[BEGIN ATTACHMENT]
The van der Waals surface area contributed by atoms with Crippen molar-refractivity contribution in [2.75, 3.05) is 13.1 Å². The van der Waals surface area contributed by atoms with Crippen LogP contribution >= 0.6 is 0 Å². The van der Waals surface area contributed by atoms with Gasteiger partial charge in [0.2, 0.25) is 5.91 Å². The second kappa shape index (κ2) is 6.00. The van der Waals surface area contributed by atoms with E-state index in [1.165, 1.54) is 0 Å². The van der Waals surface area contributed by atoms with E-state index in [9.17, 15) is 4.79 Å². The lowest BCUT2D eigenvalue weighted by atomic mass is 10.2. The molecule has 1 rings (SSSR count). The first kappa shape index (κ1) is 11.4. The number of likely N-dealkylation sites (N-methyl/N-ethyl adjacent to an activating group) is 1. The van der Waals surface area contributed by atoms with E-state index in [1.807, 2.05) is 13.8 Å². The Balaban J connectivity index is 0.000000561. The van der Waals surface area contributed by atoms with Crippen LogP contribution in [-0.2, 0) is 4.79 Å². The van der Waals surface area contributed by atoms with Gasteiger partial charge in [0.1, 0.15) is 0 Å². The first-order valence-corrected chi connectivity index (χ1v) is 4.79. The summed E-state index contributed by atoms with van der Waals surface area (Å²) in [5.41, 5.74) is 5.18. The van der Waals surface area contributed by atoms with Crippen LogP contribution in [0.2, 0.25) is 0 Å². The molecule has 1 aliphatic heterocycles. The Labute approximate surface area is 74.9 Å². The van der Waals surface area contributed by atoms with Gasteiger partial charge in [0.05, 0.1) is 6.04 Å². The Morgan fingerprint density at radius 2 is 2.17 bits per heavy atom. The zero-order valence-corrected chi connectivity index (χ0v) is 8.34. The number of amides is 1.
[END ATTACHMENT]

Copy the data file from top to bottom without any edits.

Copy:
The van der Waals surface area contributed by atoms with Crippen molar-refractivity contribution in [2.75, 3.05) is 13.1 Å². The van der Waals surface area contributed by atoms with Crippen LogP contribution >= 0.6 is 0 Å². The van der Waals surface area contributed by atoms with Gasteiger partial charge in [0.2, 0.25) is 5.91 Å². The second kappa shape index (κ2) is 6.00. The van der Waals surface area contributed by atoms with E-state index in [1.165, 1.54) is 0 Å². The van der Waals surface area contributed by atoms with E-state index in [9.17, 15) is 4.79 Å². The lowest BCUT2D eigenvalue weighted by atomic mass is 10.2. The molecule has 1 rings (SSSR count). The first kappa shape index (κ1) is 11.4. The number of likely N-dealkylation sites (N-methyl/N-ethyl adjacent to an activating group) is 1. The van der Waals surface area contributed by atoms with E-state index in [1.807, 2.05) is 13.8 Å². The Balaban J connectivity index is 0.000000561. The van der Waals surface area contributed by atoms with Crippen LogP contribution in [-0.2, 0) is 4.79 Å². The van der Waals surface area contributed by atoms with Gasteiger partial charge in [0.1, 0.15) is 0 Å². The first-order valence-corrected chi connectivity index (χ1v) is 4.79. The summed E-state index contributed by atoms with van der Waals surface area (Å²) in [5.41, 5.74) is 5.18. The van der Waals surface area contributed by atoms with Crippen LogP contribution in [0.2, 0.25) is 0 Å². The molecule has 1 aliphatic heterocycles. The Labute approximate surface area is 74.9 Å². The van der Waals surface area contributed by atoms with Gasteiger partial charge in [0.05, 0.1) is 6.04 Å². The Morgan fingerprint density at radius 2 is 2.17 bits per heavy atom. The zero-order valence-corrected chi connectivity index (χ0v) is 8.34. The number of amides is 1.